What happens when you hear this from a person that wants to know more about you?   You mind will tell a story of you.     The story will be shaped according to the setting or the environment.  If you are at a job interview, you will most likely talk about your education or similar past job.  If you are at a parent/teacher conference and the teacher wants to know more about you.  Your story will be shaped to tell how good of a parent you are or bragging about your child.    There is nothing wrong with these stories, but how did these stories come about?

The mind creates a perception based on prior things that happened throughout life.    As a baby,   you had no story of you.   You couldn’t even talk.   All you could do was be an observer.   You looked to your parents to understand the world.  If they saw a spider and screamed, you learned that behavior.  If you see a spider today you might scream.   On the other hand if they said “hey look at that!  It’s a daddy long-legs, isn’t that interesting.”  You would not scream; you would find it interesting.

Experiences in child hood that we do not remember have a large impact on our life.   When I began therapy I never understood the reason why they were so interested in my childhood.   I was never taught that our brain is like a computer.  It takes all of our experiences throughout life and builds a program.  This program is frequently accessed to interpret the world that we perceive.

Growing up I was a very sickly boy, from these experiences I learned that I had to go to a doctor to fix me.   To fix me would require medicine.   And I would get better after taking the medicine.   Unknowingly,   I had written a program on how to heal.   See doctor, get medicine, and get better.  Simple program, that caused a lot of issues.

It wasn’t only child hood experiences;   it was all experiences throughout life that shape our view of the world.    Our brains build programs based on each experience.    Often times, the experience you are having now is modifying or adding to a prior program.    On occasion the brain will write a new program, if it’s a totally new experience.   We become dense with all the programs that we acquire as we move through life.   This is why a baby appears so innocent, compared to an adult.  The baby had little to no programming while adults are bogged down.    These programs shape our ego.   I see the ego as all mental activity not restricted to self-esteem which is the typically definition of ego.

By the time I had my first mental breakdown in my 20’s, before being diagnosed with bipolar disorder, I turned to a therapist to “fix” me.    Talking alone didn’t work, I would require medicine.     I had a mental program,   see a doctor, get medicine then get better.   Talking alone didn’t work since it did not satisfy the requirements of the program.  I was missing the medicine requirement of the program.   When I got medicine then I started to improve.  It took some time to get the medicine correct to provide mental stability but it didn’t “fix” me.  I still had bipolar.    The stability lasted for about 10 years, than life decided that it was time for something different.

“Different” was being diagnosed with multiple sclerosis (MS).    I saw a bunch of doctors to “fix” me, and they gave me a lot of medicine.     That was my program, see a doctor, get medicine then get better.   This program was wrong.  Doctors cannot fix or cure bipolar or MS, I suffered a great deal.   I was taking around 24 pills a day and wasn’t healed from the bipolar or MS.   I did not know that I had a “faulty” program.  As time went on,   I became sick and tired of being sick and tired.  I then went on a period of exploration and stumbled upon meditation while reading a book.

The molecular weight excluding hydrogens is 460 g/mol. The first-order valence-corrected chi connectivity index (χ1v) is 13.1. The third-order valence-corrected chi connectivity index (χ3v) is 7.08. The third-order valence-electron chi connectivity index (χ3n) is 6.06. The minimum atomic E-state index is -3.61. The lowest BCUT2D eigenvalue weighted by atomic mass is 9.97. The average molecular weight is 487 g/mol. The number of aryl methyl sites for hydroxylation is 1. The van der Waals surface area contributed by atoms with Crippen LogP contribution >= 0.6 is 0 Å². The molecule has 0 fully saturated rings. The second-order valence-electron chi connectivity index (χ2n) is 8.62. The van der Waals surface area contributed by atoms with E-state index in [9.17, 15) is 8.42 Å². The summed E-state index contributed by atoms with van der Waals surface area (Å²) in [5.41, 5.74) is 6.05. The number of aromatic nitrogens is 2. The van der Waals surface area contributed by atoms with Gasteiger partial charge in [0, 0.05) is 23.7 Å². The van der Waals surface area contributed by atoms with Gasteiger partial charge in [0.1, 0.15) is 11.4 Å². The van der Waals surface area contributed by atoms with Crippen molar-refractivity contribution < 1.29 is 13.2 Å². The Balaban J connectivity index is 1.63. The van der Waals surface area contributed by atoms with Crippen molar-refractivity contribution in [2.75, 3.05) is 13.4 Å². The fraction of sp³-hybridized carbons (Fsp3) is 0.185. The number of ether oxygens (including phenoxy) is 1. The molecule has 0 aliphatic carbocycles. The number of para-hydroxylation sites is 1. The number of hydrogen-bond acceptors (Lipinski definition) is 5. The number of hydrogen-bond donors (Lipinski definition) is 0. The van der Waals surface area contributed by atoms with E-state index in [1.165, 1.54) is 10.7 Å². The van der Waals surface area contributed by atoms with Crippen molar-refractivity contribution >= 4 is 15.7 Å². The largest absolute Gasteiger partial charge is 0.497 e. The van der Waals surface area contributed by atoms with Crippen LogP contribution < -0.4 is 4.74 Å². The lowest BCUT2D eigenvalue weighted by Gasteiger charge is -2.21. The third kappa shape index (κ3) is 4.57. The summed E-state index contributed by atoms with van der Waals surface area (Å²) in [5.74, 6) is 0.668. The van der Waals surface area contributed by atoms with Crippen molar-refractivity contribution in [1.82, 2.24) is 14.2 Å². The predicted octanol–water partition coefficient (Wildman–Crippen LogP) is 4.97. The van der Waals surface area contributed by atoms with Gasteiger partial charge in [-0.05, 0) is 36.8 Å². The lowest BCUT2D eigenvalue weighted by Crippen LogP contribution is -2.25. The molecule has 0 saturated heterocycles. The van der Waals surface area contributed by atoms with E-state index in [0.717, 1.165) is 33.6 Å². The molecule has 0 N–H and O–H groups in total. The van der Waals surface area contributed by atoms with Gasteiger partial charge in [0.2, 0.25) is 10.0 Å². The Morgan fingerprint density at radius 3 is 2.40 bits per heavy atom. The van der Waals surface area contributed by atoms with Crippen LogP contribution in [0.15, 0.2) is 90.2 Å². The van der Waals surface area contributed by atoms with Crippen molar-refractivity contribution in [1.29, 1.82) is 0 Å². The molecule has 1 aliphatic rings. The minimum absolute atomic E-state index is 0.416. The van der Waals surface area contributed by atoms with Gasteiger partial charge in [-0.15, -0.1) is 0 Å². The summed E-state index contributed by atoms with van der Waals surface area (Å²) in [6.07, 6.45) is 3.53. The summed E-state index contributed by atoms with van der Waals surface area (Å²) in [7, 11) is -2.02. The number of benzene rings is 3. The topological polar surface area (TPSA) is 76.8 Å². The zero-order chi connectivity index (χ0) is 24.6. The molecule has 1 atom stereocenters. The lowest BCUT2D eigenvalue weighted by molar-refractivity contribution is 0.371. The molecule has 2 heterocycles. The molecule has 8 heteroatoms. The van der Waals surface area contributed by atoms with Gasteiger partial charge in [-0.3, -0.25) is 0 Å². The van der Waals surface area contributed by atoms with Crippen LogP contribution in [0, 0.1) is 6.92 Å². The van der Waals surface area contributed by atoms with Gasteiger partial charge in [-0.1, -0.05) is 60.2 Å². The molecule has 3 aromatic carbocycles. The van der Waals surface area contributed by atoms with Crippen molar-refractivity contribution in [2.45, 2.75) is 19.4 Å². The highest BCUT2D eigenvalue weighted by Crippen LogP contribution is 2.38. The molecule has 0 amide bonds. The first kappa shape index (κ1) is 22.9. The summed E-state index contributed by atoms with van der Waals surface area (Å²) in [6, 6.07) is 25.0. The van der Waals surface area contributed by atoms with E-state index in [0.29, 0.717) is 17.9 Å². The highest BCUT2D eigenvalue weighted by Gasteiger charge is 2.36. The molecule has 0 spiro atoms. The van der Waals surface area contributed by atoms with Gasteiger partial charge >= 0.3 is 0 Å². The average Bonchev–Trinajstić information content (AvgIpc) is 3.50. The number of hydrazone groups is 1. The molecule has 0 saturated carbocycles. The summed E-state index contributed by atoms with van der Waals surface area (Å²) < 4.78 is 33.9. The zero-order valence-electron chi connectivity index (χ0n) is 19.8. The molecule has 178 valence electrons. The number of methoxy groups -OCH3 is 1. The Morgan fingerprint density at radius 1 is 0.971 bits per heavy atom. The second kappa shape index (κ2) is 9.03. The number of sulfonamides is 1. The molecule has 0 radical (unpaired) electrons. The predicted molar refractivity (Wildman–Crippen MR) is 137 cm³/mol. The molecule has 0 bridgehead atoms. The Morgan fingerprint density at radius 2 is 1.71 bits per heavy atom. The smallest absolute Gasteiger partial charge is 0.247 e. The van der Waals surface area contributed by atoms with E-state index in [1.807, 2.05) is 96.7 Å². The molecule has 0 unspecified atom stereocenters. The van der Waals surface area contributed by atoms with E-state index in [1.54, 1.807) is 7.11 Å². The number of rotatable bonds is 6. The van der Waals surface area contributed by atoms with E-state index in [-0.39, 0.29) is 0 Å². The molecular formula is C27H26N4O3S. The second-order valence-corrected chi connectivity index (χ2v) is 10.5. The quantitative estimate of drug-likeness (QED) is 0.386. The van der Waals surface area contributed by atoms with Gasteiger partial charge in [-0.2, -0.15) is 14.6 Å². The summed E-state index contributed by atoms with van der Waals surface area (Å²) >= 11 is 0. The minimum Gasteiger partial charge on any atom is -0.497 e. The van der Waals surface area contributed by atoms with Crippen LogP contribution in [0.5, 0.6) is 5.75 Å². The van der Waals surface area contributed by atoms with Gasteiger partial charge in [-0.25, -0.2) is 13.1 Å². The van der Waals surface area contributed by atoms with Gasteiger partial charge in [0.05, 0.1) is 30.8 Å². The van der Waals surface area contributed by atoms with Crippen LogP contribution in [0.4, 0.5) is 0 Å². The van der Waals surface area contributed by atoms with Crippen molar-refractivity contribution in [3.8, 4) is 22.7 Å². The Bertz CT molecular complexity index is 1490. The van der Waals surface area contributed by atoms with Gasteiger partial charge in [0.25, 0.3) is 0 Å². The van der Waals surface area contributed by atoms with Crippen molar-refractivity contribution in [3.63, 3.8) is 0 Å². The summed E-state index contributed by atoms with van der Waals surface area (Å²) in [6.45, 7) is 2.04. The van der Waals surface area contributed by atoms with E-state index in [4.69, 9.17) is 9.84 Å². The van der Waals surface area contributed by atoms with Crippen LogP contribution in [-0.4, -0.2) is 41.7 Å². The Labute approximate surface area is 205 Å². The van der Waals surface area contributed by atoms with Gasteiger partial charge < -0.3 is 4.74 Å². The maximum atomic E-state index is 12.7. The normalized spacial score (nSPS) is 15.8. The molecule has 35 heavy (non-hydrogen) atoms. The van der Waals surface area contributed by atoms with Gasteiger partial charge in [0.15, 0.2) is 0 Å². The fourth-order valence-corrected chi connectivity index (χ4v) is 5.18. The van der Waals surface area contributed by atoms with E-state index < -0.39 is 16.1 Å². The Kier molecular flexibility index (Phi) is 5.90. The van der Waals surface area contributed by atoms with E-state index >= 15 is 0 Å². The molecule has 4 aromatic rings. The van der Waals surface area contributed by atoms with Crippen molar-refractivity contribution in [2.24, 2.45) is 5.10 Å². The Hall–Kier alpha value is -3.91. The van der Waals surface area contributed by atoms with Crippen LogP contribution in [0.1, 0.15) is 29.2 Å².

From meditation, I discovered a lot about myself.  I saw the stories that my brain were telling me about myself were false.  I wasn’t seeing things as they were.    I was seeing the world based on my programming.   For my health I was following the program that I need doctors and medicine to fix me.   Through meditation I had developed the ability to see my thoughts,   once I saw the thoughts I could separate myself from them.    Separation of thoughts entails noticing when thoughts arise and not paying attention to them.  I did not give them power over me.

For example, when sitting in meditation your mind will start chattering that you are “wasting” time and that you have more important things to do like checking email or household chores.    Instead, I saw that I wasn’t “wasting” time.  I was giving myself a needed break from the mental chatter.    If I gave into thoughts by checking email or doing something else I then gave the thoughts power over me.   I was guilty in the past by allowing thoughts to have complete control of my life;   they had absolute power over me. Through meditation I had learned that I could separate myself from thoughts, which gave me the ability to rewrite the programs.   These programs are not permanently fixed, and can be changed.   I now question everything that comes from the mind and “write” new programs as I find “faulty” ones.

I was very self-critical, and I was creating a hell on Earth with my thoughts and programming.  Those “faulty” programs had to go!   After I dropped the “faulty” programs, through meditation, I learned to be kind to myself.   It wasn’t easy to tame the mind,  but with practice it happened.  The most amazing thing happened when I no longer allowed the thoughts to have power over me, I stopped suffering.   I no longer suffer,   the thoughts simply drift through the mind without power.

The next time someone asks you “tell me about yourself?”    Stop and observe the program, what story is it telling?   Is it true?  Are you sure it’s the absolute truth?

 

P.S.  If you wish to learn more about meditation, see my blog on “breaking from the bipolar brain.”